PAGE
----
Monday, April 21, 2014

Spreading Smiles Around the World

by Gillian Parker, Tamalpais HS
Dr. Maureen Valley

Maureen Valley is an orthodontic care provider at Valley Orthodontics in San Rafael, and she is Associate Professor and Director of the Postgraduate Orthodontic Clinic at the University of the Pacific School of Dentistry in San Francisco. You can read more about her career in orthodontics in the U.S. here.

She received her Doctorate in Dental Medicine (D.M.D.) and her Masters of Public Health from Harvard University, and her Bachelor of Arts degree in Biology at University of California, Santa Barbara. In the Summer of 2013, Dr. Valley traveled to Kenya with her husband to take part in a Rotary International project to improve oral health in Kenya. Click here for more information about the Kenya Smiles Project.

She primarily worked with a tribe called the Maasai. One member of the Maasai tribe, Mr. Samson Saigilu, a public health official in Kenya, worked alongside Dr. Valley on the Kenya Smiles Project, and he will be presenting with Dr. Valley at the upcoming Marin Science Seminar.

Samson Saigilu

Read the following interview with Maureen Valley to find out more about her work in Kenya.

Why did you decide to go to Kenya?
In 2012, I went to Kenya for the first time with my family for safari.  I fell in love with the country and the Maasai people.  I wanted to return, but this time to help the people.

What exactly were you your activities in Kenya?
The most important impact we made was education.  We introduced the people to tooth brushing, as most all of them have never done this in their whole life.  Also, education on nutrition as modern foods have now entered their communities.  This in combination with no tooth brushing or dental care has been disastrous.

What are your favorite/least favorite parts of your job/working in Kenya?
My most favorite parts of working in Kenya: working with the beautiful Maasai people.  My least favorite parts of working in Kenya: being labeled by the color of my skin.  As it symbolized certain things.  It was a strange experience for me.

What would you have to say to aspiring dentists and orthodontists?
Some advice for aspiring dentists and orthodontist:  It is a great profession if you have the passion and willingness to help others, not only in your community, but also anywhere in the world.  Here is a quote from Samson, "The passion for a community free from preventable diseases can always drive someone anywhere in the world."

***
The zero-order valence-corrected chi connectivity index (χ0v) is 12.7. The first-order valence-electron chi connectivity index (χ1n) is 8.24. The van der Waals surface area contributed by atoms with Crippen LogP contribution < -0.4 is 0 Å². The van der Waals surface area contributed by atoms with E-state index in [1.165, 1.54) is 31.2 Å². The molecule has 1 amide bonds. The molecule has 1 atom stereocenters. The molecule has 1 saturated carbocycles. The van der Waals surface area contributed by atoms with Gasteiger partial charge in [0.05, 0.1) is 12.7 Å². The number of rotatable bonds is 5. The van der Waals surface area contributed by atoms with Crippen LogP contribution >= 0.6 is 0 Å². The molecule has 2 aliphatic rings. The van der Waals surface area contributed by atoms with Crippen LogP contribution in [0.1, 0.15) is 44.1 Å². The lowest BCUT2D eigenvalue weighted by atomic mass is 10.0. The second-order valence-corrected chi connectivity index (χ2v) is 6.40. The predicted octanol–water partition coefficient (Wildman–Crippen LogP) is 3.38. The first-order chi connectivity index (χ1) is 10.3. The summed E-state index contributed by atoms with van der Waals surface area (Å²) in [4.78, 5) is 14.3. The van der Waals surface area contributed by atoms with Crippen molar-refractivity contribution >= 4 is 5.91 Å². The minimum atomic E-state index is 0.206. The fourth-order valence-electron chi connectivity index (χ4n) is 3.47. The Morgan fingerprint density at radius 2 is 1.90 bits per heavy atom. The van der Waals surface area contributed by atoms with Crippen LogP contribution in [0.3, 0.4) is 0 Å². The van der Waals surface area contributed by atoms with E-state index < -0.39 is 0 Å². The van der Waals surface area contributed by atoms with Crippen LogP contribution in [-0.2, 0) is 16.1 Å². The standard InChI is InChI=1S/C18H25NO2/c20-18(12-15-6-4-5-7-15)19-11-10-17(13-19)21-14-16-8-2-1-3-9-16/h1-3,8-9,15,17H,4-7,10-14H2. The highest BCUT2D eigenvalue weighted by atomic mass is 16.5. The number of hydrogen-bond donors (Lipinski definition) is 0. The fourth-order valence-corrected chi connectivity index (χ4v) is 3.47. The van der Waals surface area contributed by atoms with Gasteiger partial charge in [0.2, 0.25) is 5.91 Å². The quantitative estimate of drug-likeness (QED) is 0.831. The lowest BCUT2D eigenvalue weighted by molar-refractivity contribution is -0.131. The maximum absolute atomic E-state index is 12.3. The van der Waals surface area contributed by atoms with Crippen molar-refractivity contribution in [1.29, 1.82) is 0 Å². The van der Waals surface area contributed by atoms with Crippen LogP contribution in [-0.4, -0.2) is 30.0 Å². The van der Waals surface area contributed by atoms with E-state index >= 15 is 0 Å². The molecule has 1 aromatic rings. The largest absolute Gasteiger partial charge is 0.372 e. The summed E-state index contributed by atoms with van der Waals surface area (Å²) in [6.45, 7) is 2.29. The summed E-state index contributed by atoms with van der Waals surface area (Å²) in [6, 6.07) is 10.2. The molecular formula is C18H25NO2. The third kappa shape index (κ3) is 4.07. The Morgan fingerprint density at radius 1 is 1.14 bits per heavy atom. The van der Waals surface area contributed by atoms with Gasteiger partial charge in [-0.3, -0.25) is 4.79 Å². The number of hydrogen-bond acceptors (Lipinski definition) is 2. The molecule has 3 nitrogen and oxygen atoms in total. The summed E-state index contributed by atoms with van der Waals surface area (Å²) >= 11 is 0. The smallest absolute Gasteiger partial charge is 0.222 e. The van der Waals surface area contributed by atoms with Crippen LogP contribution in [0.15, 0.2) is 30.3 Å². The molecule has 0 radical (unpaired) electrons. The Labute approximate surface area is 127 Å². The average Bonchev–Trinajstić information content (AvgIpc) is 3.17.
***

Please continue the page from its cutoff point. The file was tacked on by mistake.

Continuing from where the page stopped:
To learn more, go to the Marin Science Seminar, "Spreading Smiles Worldwide: Oral Healthcare Outreach and Research among the Maasai in Kenya" and hear Dr. Valley and Mr. Saigilu talk about their work in Kenya on Wednesday, April 23, 7:30-8:30 pm at Terra Linda High School, San Rafael, Room 207.

Public Health Challenges in Kenya

by Claire Watry, Terra Linda HS

As inhabitants of a developing nation, the people of Kenya face many obstacles in receiving basic healthcare. According to the Global Health Department at the Massachusetts Institute of Technology, there are five main issues in delivering adequate healthcare in Kenya: infrastructure, lack of funding, access to care in rural areas, price and affordability of medicines, and politics. Statistics from the World Health Organization in 2006 showed that the top five causes of death in Kenya were HIV/AIDS followed by respiratory infections, diarrheal disease, tuberculosis, and malaria. While healthcare in Kenya has been steadily improving, there are still many challenges to overcome especially concerning healthcare access in rural areas. The video below shows the hardships people in rural areas of Kenya face in obtaining healthcare.